A gene has been associated with human kidney aging, according to researchers from Stanford University, the National Institute on Aging, the MedStar Research Institute, and the HudsonAlpha Institute for Biotechnology. In work published on October 16 in the open-access journal PLoS Genetics, the investigators, including HudsonAlpha Faculty Investigators Rick Myers and Devin Absher, claim that their approach can be applied to any phenotype of interest to help find other genetic associations.
Kidneys age at different rates, such that some people show little or no effects of kidney aging whereas others show rapid functional decline. Determining genetic factors associated with different rates of kidney aging contributes to the understanding of molecular mechanisms underlying the human aging process. Although family studies have shown that genes play a role in longevity, it has proven difficult to identify the specific genetic variants involved, until now.
Because data from both populations were combined in the kidney aging association analysis, the researchers stress that this finding needs to be replicated in additional populations. As more aging genes are discovered and confirmed, the particular genetic variants belonging to a person could one day be combined to better predict the aging trajectory of the kidney.
Click here to read the full entry in PLoS Genetics.
September 1, 2009
It is probably a safe bet that genomics would be a slightly different place had Richard Myers pursued his original path. Myers — now president and director of the Hudson-Alpha Institute for Biotechnology in Huntsville, Ala. — began his academic career as a sociology major at the University of Alabama in the mid-1970s. But halfway through, he ended up in a chemistry class that captured his interest and caused him to drop the softer science cold. And it’s a good thing, too, because Myers went on to play a major role in the Human Genome Project, among many other large-scale collaborations. From 1993 until 2008, Myers was a professor in the department of genetics at Stanford University School of Medicine, where he also directed the Stanford Human Genome Center. In fact, Myers and his genome center contributed roughly 11 percent of the human sequence — chromosomes 5, 16, and 19.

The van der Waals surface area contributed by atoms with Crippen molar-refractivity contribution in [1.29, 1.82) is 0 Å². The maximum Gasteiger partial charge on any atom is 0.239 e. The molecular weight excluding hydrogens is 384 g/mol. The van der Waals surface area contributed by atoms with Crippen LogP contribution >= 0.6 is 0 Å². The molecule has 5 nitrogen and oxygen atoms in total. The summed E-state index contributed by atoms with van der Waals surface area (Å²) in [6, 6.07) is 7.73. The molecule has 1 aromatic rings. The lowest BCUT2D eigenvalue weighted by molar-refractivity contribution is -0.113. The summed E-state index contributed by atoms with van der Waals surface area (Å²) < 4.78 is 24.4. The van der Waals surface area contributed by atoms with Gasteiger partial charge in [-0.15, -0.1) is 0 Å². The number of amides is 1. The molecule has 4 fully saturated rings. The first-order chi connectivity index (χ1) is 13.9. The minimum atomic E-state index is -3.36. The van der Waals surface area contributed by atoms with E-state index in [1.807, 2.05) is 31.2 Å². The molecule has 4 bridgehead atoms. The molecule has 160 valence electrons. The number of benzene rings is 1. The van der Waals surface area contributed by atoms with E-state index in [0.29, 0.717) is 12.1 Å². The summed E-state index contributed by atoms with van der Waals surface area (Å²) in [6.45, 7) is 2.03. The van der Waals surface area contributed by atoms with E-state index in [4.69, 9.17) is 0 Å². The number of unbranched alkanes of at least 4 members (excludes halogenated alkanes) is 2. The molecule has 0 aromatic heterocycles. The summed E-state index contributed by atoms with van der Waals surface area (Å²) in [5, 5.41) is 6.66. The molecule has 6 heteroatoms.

But in 2008, with much ado that included a glowing endorsement from Alabama Governor Bob Riley, Myers officially made the move to HudsonAlpha. In addition to being handed the steering wheel of a new institute, this was a homecoming of sorts for the Tuscaloosa native.
Myers’ lab continues to work with the Joint Genome Institute and has sequenced the genomes of more than 40 organisms related to bioenergy, agricultural, and environmental problems. His lab is also part of the Pritzker Neuropsychiatric Disorders Research Consortium, which studies mood disorders with gene expression studies, and the Cancer Genome Atlas project. And in case those commitments don’t keep him busy enough, Myers also finds time to serve on the HapMap Advisory Committee and the Review Group for Large-Scale DNA Sequencing Centers of the National Human Genome Research Institute, as well as on the Biology and Biotechnology Program Advisory Committee for the US Department of Energy.
A family lab
Myers prides himself on maintaining a close-knit family in his lab that is as big as it is diverse. Back in the 1990s, the Myers lab was made up of more than 50 people with a wide array of specialties and at different stages of their career. “I’ve had a fairly good-sized lab for the last 20 years because of the genomics aspects to it — and that’s been a combination of students and postdocs, but also what I call senior scientists and compute technicians and computer scientists,” Myers says. “So I train at the level of people getting the PhDs and postdocs, but also these big projects that work collaboratively with lots of different groups.”
Myers admits that he was a workhorse during his early career, but he doesn’t crack the whip on his own students — they are the only ones who can decide how hard to work. “I have always worked really hard myself. In the labs I worked in before, people worked ridiculously long hours, but I never push people to work specific hours,” he says. “I just think people should work the way that fits their careers, and people who worked hard and had the capability were going to do well and people who didn’t may not do as well.”
Collegiality is also high on his list of requisite qualities for potential applicants. “Just the thought of having someone in your group who is going to be greedy or disruptive or selfish all the time would not go over well, and would make the lab an unpleasant place to be, so that was always important to me,” Myers says. “The idea of pitting one student against another, I saw a little bit of that in some of the places I’ve been earlier and thought it was pretty repulsive, so I really worked hard not to do that.”